Here’s another example:

“Wilred’s height gave him credibility, but it was his mannerisms, which were similar to Kurtax’s or Irvin’s that seemed to instantly command respect.”

Again, what does Wilfred being tall have to do with him being credible? And what mannerisms make him command respect? Show me!

Reed may not provide much depth for his characters and plot, but he has no problem supplying plenty of details and examples for other stuff in this book. The unimportant things get the focus: there are long, specific descriptions of the terrain and precise explanations of exactly how the boys pack their bags, shoot arrows, crawl into berry bushes, walk through the woods, etc. The battle scenes are described at length (interestingly enough, small numbers of heroic Resistors can defeat vast armies of smelly, snarling bad guys), and so are the various plants and trees.

The thing that really pushed me over the edge with this book was the cliffhanger ending. When I read the last line of this book, I was FURIOUS. Not in the “Oh my gosh, how am I going to survive until I get the next book?” kind of way; it was more like, “Wow, I feel so cheated.” I usually don’t mind cliffhangers, but this one felt like a cop-out. You can’t just make a random statement at the end of a book – a statement that makes absolutely no sense and has nothing to do with the rest of the novel – and expect it to mean something to the reader when they have no idea what you’re talking about. I was NOT a happy camper when I finished this book.

If Courvalian: The Resistance has a saving grace, it’s Matthew, the youngest of the three brothers. He’s such an endearing character, always willing to help others even when it means putting his own comfort and safety at risk. When undertaking missions for the Resistance, Matthew is resourceful, smart, and uses his time wisely, practicing his dagger throwing and combat skills while trekking through the woods. He saves innocent bear cubs, fights bravely, and is an all-around good guy.

Still, Matthew alone can’t make up for my frustrations with this book. There are definitely readers who will heartily enjoy Courvalian: The Resistance, but it just wasn’t for me.

Blog Tour, Review, and Giveaway: The Body Electric by Beth Revis

Blog tour banner for The Body Electric by Beth Revis

About The Body Electric

Book cover for The Body Electric by Beth RevisThe future world is at peace.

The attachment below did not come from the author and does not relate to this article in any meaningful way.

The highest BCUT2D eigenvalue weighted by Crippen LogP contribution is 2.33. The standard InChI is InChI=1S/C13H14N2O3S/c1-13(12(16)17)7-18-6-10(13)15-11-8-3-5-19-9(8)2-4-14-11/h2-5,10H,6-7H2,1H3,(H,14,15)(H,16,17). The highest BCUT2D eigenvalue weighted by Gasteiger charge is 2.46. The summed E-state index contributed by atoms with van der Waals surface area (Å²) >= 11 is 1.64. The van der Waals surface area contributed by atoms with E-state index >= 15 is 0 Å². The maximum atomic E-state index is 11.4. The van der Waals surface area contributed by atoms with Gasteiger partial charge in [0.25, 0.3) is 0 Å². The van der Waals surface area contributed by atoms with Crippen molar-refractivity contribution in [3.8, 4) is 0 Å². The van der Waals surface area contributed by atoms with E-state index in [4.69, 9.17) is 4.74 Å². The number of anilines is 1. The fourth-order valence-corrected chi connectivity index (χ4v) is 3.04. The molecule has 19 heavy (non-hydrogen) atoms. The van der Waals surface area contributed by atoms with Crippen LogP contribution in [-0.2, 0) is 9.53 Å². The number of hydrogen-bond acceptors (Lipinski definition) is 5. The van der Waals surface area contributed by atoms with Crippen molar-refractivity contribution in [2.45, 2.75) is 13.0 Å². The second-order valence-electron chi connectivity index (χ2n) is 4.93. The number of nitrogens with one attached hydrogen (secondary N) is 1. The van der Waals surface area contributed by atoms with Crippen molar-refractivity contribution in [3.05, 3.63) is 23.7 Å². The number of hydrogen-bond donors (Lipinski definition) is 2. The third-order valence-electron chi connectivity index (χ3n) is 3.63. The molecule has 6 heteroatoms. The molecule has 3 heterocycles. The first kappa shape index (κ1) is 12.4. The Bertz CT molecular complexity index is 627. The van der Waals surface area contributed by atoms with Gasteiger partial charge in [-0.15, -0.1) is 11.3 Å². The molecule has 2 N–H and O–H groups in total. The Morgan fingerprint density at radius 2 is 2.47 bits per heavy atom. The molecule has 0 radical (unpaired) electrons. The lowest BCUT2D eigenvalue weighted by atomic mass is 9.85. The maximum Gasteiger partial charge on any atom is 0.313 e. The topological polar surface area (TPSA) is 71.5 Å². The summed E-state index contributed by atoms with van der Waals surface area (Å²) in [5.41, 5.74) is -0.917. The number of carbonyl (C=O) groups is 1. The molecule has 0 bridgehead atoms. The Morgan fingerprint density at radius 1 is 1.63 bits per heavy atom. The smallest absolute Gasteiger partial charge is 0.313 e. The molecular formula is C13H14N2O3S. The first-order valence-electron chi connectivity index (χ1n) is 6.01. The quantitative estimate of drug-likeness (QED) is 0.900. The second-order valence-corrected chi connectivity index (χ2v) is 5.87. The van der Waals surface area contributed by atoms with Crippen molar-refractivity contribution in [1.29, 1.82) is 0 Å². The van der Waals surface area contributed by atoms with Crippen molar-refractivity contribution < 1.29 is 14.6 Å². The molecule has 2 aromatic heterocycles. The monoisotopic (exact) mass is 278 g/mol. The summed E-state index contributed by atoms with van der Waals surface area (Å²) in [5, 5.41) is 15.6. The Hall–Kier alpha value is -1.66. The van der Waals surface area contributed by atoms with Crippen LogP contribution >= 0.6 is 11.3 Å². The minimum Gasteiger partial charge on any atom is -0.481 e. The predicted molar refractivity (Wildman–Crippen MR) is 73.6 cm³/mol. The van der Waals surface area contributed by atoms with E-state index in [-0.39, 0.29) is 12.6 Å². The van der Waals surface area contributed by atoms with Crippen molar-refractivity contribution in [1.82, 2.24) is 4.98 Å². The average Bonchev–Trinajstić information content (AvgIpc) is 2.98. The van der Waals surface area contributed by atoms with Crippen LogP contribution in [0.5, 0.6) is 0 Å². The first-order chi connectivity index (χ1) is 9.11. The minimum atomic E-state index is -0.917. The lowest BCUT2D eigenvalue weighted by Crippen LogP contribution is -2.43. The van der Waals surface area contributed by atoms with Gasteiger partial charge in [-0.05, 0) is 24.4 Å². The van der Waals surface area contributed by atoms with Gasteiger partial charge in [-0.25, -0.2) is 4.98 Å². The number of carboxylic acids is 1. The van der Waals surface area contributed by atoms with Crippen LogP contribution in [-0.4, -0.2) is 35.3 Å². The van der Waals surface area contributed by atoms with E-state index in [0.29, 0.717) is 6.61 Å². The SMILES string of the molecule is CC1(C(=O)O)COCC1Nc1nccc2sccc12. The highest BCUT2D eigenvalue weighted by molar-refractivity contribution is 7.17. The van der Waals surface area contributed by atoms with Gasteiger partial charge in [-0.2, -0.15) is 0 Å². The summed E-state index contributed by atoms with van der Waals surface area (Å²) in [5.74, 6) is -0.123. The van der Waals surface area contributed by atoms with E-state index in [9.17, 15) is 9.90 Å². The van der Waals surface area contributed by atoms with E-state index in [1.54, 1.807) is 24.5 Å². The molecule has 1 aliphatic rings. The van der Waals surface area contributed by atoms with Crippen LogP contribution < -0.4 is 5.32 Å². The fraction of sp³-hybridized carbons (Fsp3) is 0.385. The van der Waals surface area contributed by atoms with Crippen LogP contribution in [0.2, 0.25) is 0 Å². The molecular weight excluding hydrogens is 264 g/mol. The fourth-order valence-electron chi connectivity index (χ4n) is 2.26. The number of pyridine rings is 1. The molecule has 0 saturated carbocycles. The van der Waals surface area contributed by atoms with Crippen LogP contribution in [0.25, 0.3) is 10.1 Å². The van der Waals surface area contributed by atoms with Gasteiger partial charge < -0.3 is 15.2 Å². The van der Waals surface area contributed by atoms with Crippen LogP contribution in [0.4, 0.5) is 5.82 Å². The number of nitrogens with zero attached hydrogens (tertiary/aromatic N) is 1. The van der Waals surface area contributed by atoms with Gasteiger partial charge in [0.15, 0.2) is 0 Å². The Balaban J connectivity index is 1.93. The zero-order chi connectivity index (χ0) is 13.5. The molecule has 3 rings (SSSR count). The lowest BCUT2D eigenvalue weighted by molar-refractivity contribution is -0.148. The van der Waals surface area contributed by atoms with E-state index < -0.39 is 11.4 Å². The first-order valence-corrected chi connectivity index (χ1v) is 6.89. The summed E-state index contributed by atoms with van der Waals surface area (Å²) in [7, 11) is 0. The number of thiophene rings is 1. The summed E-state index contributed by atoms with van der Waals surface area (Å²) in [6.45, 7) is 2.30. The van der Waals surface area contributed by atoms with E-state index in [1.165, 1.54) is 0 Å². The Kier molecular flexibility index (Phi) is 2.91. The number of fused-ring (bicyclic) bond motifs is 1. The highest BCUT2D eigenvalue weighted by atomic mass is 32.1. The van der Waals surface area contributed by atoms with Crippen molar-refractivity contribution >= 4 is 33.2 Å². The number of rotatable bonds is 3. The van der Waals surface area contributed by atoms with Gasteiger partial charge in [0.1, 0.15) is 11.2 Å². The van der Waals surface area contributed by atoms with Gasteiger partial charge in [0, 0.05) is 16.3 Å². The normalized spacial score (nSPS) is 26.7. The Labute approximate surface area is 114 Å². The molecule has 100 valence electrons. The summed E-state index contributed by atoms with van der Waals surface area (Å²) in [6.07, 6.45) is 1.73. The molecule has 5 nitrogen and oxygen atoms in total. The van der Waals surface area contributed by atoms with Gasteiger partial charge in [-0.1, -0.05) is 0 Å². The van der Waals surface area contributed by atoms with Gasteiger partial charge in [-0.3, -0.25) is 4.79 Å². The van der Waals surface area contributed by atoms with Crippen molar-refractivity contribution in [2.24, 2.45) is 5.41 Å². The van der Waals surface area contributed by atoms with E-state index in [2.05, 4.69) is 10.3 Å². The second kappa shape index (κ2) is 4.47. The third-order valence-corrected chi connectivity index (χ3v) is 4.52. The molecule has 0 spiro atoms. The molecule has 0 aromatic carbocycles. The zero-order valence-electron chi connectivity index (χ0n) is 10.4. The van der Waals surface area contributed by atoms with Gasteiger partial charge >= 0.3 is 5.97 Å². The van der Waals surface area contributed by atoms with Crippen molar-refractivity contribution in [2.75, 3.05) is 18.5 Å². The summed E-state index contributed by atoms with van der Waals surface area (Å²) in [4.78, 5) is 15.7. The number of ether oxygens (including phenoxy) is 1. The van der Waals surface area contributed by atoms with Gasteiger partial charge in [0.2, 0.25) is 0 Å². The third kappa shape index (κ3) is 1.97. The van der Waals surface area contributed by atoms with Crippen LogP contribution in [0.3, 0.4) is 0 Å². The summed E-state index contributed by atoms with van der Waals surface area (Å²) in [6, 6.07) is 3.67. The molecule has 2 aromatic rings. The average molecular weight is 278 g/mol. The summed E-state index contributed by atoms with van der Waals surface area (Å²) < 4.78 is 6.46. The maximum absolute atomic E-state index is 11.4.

Ella Shepherd has dedicated her life to using her unique gift—the ability to enter people’s dreams and memories using technology developed by her mother—to help others relive their happy memories.

But not all is at it seems.

Ella starts seeing impossible things—images of her dead father, warnings of who she cannot trust. Her government recruits her to spy on a rebel group, using her ability to experience—and influence—the memories of traitors. But the leader of the rebels claims they used to be in love—even though Ella’s never met him before in her life. Which can only mean one thing…

Someone’s altered her memory.

Ella’s gift is enough to overthrow a corrupt government or crush a growing rebel group. She is the key to stopping a war she didn’t even know was happening. But if someone else has been inside Ella’s head, she cannot trust her own memories, thoughts, or feelings.

Review

A free copy of this book was provided by the publisher in exchange for an honest review.

(Actual rating: 3.5 stars)

What makes you, you? What makes you human? Is it your body? Your ability to reason or to feel emotions? Is it your consciousness? Your memories? Your soul?

In the 24th century, the time period in which The Body Electric is set, science has advanced to the point where these questions are quite relevant. Experiments are under way on artificial intelligence, and the lines between human and machine are blurring. Androids, sculpted and dressed to pass as humans, are utilized as cooks, maids, and home care nurses. Nanobots swim through people’s bloodstreams, enhancing vision and strength, vaccinating against viruses, and allowing data to stream directly to retinas. Special machines provide people a way to slip into a Reverie, a “state of controlled lucid memory recall,” to relive memories and enhance their focus.